Russian contacts, both diplomatic and military, with the Caucasus region began during the rule of Ivan IV in the sixteenth century. However, only much later, during the reign of Catherine II in the late eighteenth century, did Russian economic and military power permit sustained, active involvement. Catherine appointed Prince Grigory Potemkin Russia's first viceroy of the Caucasus in 1785, although the actual extent of Russian control reached only as far south as Mozdok and Vladikavkaz. Meanwhile, military campaigns guided by Potemkin and General Alexander Suvorov penetrated far along the Caspian and Black Sea coasts. Russian intrusion energized hostility among much of the predominantly Muslim populace of the northern Caucasus, culminating in the proclamation of a "holy war" by Shaykh Mansur, a fiery resistance leader. Despite military collaboration with the Turks and Crimean Tatars, Mansur was captured by Russian forces at Anapa in 1791. At the time of the Empress' death in 1796, the so-called Caucasian Line, a sequence of forts and outposts tracing the Kuban and Terek Rivers, marked the practical limits of Russian authority.
Meanwhile, it was Russia's relationship with the small Christian kingdom of Georgia that set the stage for protracted warfare in the Caucasus in the nineteenth century. Pressed militarily by its powerful Muslim neighbors to the south, Persia and Ottoman Turkey, Georgia sought the military protection of Russia. In 1799, just four years after a Persian army sacked the capital of Tiflis, Georgy XII asked the tsar to accept Georgia into the Russian Empire. The official annexation of Georgia occurred in 1801 under Tsar Alexander I.
The acquisition of Georgia created a geopolitical anomaly that all but assured further fighting in the Caucasus. By 1813, following war with Persia, Russia was firmly positioned in the middle of the region with territorial claims spanning from the Caspian to the Black Sea. However, most of the heavily Muslim north central Caucasus was unreconciled to Russian domination. In a practical sense, Georgia constituted an island of Russian power in the so-called Transcaucasus whose lines of communications to the old Caucasian Line were ever precarious. Soon Dagestan, Chechnya, and Avaria in the east and the Kuban River basin in the west emerged as major bastions of popular resistance. Particularly in the interior of the country, among the thick forests and rugged mountains of the northern slopes of the Caucasus Mountains, the terrain as well as throngs of able guerrilla warriors posed a formidable military obstacle. As in any such unconventional conflict, Russia had to stretch its resources both to protect friendly populations and prosecute a complex political-military struggle against a determined opposition. To secure areas under imperial authority, the Russians established a loose cordon of fortified points around the mountains. This, however, proved insufficient to prevent hostile raids. Meanwhile, the Russian effort to subjugate the resistance, widely known as the "mountaineers" or gortsy, required the ever increasing application of armed force. In the view of General Aleksei Petrovich Ermolov, commander of the Caucasus, the mountains constituted a great fortress, difficult to either storm or besiege.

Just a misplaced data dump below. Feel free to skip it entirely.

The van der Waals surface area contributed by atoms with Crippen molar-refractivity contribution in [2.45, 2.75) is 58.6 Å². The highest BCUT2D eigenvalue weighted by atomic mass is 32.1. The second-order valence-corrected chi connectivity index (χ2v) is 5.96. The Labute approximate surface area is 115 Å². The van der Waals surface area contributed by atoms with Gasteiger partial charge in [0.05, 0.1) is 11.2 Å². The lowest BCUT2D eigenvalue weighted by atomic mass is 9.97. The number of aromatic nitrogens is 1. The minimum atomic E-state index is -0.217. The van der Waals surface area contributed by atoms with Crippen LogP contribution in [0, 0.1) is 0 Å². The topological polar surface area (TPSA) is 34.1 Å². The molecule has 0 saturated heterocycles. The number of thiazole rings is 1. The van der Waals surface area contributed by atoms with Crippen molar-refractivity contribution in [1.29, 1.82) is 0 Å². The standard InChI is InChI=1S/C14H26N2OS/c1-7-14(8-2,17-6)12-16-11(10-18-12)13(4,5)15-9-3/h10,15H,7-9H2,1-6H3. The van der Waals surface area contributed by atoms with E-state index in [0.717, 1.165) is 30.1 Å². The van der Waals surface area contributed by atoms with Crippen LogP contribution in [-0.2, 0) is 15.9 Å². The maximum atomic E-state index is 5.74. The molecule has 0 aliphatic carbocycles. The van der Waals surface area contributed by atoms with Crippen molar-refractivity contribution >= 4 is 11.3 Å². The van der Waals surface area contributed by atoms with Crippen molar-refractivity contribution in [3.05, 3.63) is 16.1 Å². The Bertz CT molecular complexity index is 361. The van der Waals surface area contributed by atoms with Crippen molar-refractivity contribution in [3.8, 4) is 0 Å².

Roughly speaking, the Russian subjugation of the mountaineer resistance is divisible into three stages. From 1801 to 1832, Russia's campaigns were sporadic, owing in part to the distraction of intermittent warfare with Persia, Turkey, Sweden, and France. In addition, the threat to Russian rule
in the Caucasus did not for several decades appear extremely serious. This situation changed in the early 1830s as the resistance assumed increasingly religious overtones. In 1834, a capable and charismatic resistance leader emerged in the person of Shamil, an Avar who headed a spiritual movement described by the Russians as "muridism" (derived from the term murid, meaning disciple). Combining religious appeal with military and administrative savvy, Shamil forged an alliance of mountain tribes that fundamentally transformed the character of the war.